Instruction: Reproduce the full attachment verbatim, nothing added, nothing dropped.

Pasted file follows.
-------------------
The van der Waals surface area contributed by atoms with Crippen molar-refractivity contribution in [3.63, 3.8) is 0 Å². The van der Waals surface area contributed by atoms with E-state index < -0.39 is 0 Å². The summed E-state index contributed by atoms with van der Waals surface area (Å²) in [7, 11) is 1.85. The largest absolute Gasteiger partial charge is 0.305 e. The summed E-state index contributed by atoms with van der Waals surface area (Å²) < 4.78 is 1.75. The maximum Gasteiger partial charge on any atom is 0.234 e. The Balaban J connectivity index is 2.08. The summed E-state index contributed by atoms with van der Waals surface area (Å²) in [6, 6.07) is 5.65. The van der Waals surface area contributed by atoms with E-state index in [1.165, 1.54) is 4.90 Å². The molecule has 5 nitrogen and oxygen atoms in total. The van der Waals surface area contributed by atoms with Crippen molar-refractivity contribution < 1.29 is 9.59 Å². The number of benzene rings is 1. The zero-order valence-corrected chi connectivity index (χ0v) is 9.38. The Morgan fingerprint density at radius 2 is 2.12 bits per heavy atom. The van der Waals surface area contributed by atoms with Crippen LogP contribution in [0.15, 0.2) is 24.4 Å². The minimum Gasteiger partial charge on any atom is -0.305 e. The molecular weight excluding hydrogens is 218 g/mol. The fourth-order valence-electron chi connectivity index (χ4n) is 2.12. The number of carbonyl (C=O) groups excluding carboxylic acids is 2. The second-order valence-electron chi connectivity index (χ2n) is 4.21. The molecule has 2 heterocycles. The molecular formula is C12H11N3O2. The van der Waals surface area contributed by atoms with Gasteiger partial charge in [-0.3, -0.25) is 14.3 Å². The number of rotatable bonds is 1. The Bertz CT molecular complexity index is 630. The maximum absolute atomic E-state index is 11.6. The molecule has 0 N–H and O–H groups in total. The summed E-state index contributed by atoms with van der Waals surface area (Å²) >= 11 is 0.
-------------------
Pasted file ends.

The van der Waals surface area contributed by atoms with Crippen molar-refractivity contribution in [3.63, 3.8) is 0 Å². The van der Waals surface area contributed by atoms with E-state index < -0.39 is 0 Å². The summed E-state index contributed by atoms with van der Waals surface area (Å²) in [7, 11) is 1.85. The largest absolute Gasteiger partial charge is 0.305 e. The summed E-state index contributed by atoms with van der Waals surface area (Å²) < 4.78 is 1.75. The maximum Gasteiger partial charge on any atom is 0.234 e. The Balaban J connectivity index is 2.08. The summed E-state index contributed by atoms with van der Waals surface area (Å²) in [6, 6.07) is 5.65. The van der Waals surface area contributed by atoms with E-state index in [1.165, 1.54) is 4.90 Å². The molecule has 5 nitrogen and oxygen atoms in total. The van der Waals surface area contributed by atoms with Crippen molar-refractivity contribution < 1.29 is 9.59 Å². The number of benzene rings is 1. The zero-order valence-corrected chi connectivity index (χ0v) is 9.38. The Morgan fingerprint density at radius 2 is 2.12 bits per heavy atom. The van der Waals surface area contributed by atoms with Crippen LogP contribution in [0.15, 0.2) is 24.4 Å². The minimum Gasteiger partial charge on any atom is -0.305 e. The molecular weight excluding hydrogens is 218 g/mol. The fourth-order valence-electron chi connectivity index (χ4n) is 2.12. The number of carbonyl (C=O) groups excluding carboxylic acids is 2. The second-order valence-electron chi connectivity index (χ2n) is 4.21. The molecule has 2 heterocycles. The molecular formula is C12H11N3O2. The van der Waals surface area contributed by atoms with Gasteiger partial charge in [-0.3, -0.25) is 14.3 Å². The number of rotatable bonds is 1. The Bertz CT molecular complexity index is 630. The maximum absolute atomic E-state index is 11.6. The molecule has 0 N–H and O–H groups in total. The summed E-state index contributed by atoms with van der Waals surface area (Å²) >= 11 is 0.